Currently there is a drive to remove all plastic from the cartridges we shoot, so it would appear to be worthwhile investigating the possibilities of making these obturator discs from one of the emerging starch based, biodegradable plastic substitutes.
That way we may have an acceptable solution for those who already own guns with larger forcing cones, not all of which perform at their best with ordinary fibre wad cartridges.
This could meaningfully reduce the risks posed by shot balling and re-instate the level playing field that sometimes gets mentioned in relation to fibre wads.
More testing is required but the signs are good. I have raised this possibility with cartridge makers, so let us see what becomes available in the near future.
In summary, the BG provides an effective and smooth shooting performance that will meet the demands to consistently break a great many targets found on a typical sporting round of clays and do so without breaking the bank.
I do also suggest that if you have a gun that might benefit from the plastic obturator (and the grounds you shoot allow them) that you try the FOB Viper BG.
The FOB Viper BG cartridges were submitted to the Birmingham CIP Proof Laboratory for pressure, velocity and momentum testing as per our usual procedure. Pattern tests were conducted at 40 yards from a 30” long, standard bore size barrel with 2¾” (70mm) chamber with standard length forcing cone and bored Imp Mod choke.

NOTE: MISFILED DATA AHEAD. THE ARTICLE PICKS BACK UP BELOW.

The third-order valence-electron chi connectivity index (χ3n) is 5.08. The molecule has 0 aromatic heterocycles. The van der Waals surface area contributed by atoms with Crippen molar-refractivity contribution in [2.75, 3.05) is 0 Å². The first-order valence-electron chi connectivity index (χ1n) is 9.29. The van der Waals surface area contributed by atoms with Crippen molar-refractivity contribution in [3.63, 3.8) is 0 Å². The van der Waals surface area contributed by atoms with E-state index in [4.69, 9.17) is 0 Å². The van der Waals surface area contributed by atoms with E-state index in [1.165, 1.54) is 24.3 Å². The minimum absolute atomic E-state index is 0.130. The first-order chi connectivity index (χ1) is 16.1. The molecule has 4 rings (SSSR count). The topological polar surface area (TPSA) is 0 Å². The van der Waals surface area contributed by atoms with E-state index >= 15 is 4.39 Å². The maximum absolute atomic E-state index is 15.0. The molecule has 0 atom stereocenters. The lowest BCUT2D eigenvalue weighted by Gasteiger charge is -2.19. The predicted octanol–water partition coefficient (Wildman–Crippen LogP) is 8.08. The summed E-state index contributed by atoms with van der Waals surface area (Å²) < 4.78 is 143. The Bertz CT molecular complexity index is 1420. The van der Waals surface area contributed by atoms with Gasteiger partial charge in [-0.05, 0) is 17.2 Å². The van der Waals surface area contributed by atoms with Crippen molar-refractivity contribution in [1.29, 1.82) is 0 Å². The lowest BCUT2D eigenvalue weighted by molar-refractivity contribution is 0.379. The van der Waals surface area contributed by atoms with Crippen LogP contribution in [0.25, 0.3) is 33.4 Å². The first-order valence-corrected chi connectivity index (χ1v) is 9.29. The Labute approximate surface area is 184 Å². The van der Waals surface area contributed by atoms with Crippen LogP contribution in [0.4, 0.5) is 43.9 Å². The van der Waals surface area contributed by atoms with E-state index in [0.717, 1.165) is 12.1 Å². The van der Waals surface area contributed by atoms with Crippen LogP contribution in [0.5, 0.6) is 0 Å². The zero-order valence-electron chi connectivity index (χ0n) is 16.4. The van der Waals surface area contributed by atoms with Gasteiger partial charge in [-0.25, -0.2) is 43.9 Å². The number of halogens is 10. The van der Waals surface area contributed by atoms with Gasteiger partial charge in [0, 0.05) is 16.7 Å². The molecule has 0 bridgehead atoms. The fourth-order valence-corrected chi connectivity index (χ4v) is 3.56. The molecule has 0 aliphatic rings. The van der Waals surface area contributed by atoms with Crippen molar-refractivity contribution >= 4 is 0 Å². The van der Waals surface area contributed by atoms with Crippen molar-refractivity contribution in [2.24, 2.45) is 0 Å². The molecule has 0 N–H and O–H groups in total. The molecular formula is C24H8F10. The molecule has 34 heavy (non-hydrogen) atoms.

Additional patterns were also checked using a gun with lengthened forcing cones to check if the plastic obturator disc in the BG would help eliminate problems sometimes associated with longer cone shotguns.
The Proof Laboratory tests revealed velocity in that sensible range that is more than quick enough without being punishing, combined with good consistency.
With the shot size being a larger than UK 7.5, the actual speed into more distant clays will be very similar to that for higher velocity UK 7.5 shot due to the improved energy retention of larger shot sizes.
I mainly used the Viper BG for Sporting clays, where they gave very good kills, on clays of all types, at moderate and longer distance. Again, the combination of moderately hard shot launched at fairly quick but not super high velocity proved both effective and comfortable to shoot; actually more comfortable than I anticipated.
The momentum result largely explains why but even that little extra sharpness that sometimes accompanies some fibre wad loads was not there. A few pals tried some too and found them equally comfortable.
The pattern plate showed that this combination gave a 60.5 per cent average pattern density. This is just above a Half Choke result from the Imp Mod barrel and a reasonable result from a cartridge of this type.
I tried some at DTL and they worked well for both first and second barrel use, with just 3/8 choke in the first barrel. Setting up my own trap, I found that the Viper BG responded to more choke well and got good kills out to past 40 yards from my Browning Citori Trap with Full Choke top barrel.
All in all, a very serviceable cartridge, and perhaps a glimpse of the future.